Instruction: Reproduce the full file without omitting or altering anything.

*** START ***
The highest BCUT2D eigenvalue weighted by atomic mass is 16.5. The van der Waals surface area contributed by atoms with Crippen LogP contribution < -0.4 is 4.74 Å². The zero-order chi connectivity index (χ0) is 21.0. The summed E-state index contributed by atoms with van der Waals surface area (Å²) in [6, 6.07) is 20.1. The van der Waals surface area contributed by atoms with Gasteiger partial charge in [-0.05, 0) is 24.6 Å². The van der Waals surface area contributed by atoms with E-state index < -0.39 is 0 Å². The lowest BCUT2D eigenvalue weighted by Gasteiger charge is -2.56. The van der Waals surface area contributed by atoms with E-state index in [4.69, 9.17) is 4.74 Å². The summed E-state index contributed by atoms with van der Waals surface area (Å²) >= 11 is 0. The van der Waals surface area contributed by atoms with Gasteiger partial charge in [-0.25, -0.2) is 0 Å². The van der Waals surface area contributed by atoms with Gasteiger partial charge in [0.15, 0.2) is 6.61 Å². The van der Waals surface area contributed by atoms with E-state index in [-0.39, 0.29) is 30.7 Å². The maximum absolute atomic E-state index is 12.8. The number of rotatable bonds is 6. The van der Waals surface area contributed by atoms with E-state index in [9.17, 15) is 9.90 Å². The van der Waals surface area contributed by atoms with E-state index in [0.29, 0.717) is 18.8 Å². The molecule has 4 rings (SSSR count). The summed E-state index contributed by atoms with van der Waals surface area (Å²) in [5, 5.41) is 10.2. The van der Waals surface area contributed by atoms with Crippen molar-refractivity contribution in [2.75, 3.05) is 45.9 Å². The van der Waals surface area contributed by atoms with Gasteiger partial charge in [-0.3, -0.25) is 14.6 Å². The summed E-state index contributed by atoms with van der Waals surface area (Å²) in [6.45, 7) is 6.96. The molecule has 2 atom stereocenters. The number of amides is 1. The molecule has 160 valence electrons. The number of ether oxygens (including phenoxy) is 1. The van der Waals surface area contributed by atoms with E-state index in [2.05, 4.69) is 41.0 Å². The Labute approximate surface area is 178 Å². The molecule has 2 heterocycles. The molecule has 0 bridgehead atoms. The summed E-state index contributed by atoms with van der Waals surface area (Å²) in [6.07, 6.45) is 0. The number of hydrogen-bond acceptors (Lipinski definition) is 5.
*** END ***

The highest BCUT2D eigenvalue weighted by atomic mass is 16.5. The van der Waals surface area contributed by atoms with Crippen LogP contribution < -0.4 is 4.74 Å². The zero-order chi connectivity index (χ0) is 21.0. The summed E-state index contributed by atoms with van der Waals surface area (Å²) in [6, 6.07) is 20.1. The van der Waals surface area contributed by atoms with Gasteiger partial charge in [-0.05, 0) is 24.6 Å². The van der Waals surface area contributed by atoms with E-state index < -0.39 is 0 Å². The lowest BCUT2D eigenvalue weighted by Gasteiger charge is -2.56. The van der Waals surface area contributed by atoms with E-state index in [4.69, 9.17) is 4.74 Å². The summed E-state index contributed by atoms with van der Waals surface area (Å²) >= 11 is 0. The van der Waals surface area contributed by atoms with Gasteiger partial charge in [-0.25, -0.2) is 0 Å². The van der Waals surface area contributed by atoms with Gasteiger partial charge in [0.15, 0.2) is 6.61 Å². The van der Waals surface area contributed by atoms with E-state index in [-0.39, 0.29) is 30.7 Å². The maximum absolute atomic E-state index is 12.8. The number of rotatable bonds is 6. The van der Waals surface area contributed by atoms with E-state index in [9.17, 15) is 9.90 Å². The van der Waals surface area contributed by atoms with E-state index in [0.29, 0.717) is 18.8 Å². The molecule has 4 rings (SSSR count). The summed E-state index contributed by atoms with van der Waals surface area (Å²) in [5, 5.41) is 10.2. The van der Waals surface area contributed by atoms with Crippen molar-refractivity contribution in [2.75, 3.05) is 45.9 Å². The van der Waals surface area contributed by atoms with Gasteiger partial charge in [-0.3, -0.25) is 14.6 Å². The summed E-state index contributed by atoms with van der Waals surface area (Å²) in [6.45, 7) is 6.96. The molecule has 2 atom stereocenters. The number of amides is 1. The molecule has 160 valence electrons. The number of ether oxygens (including phenoxy) is 1. The van der Waals surface area contributed by atoms with E-state index in [2.05, 4.69) is 41.0 Å². The Labute approximate surface area is 178 Å². The molecule has 2 heterocycles. The molecule has 0 bridgehead atoms. The summed E-state index contributed by atoms with van der Waals surface area (Å²) in [6.07, 6.45) is 0. The number of hydrogen-bond acceptors (Lipinski definition) is 5.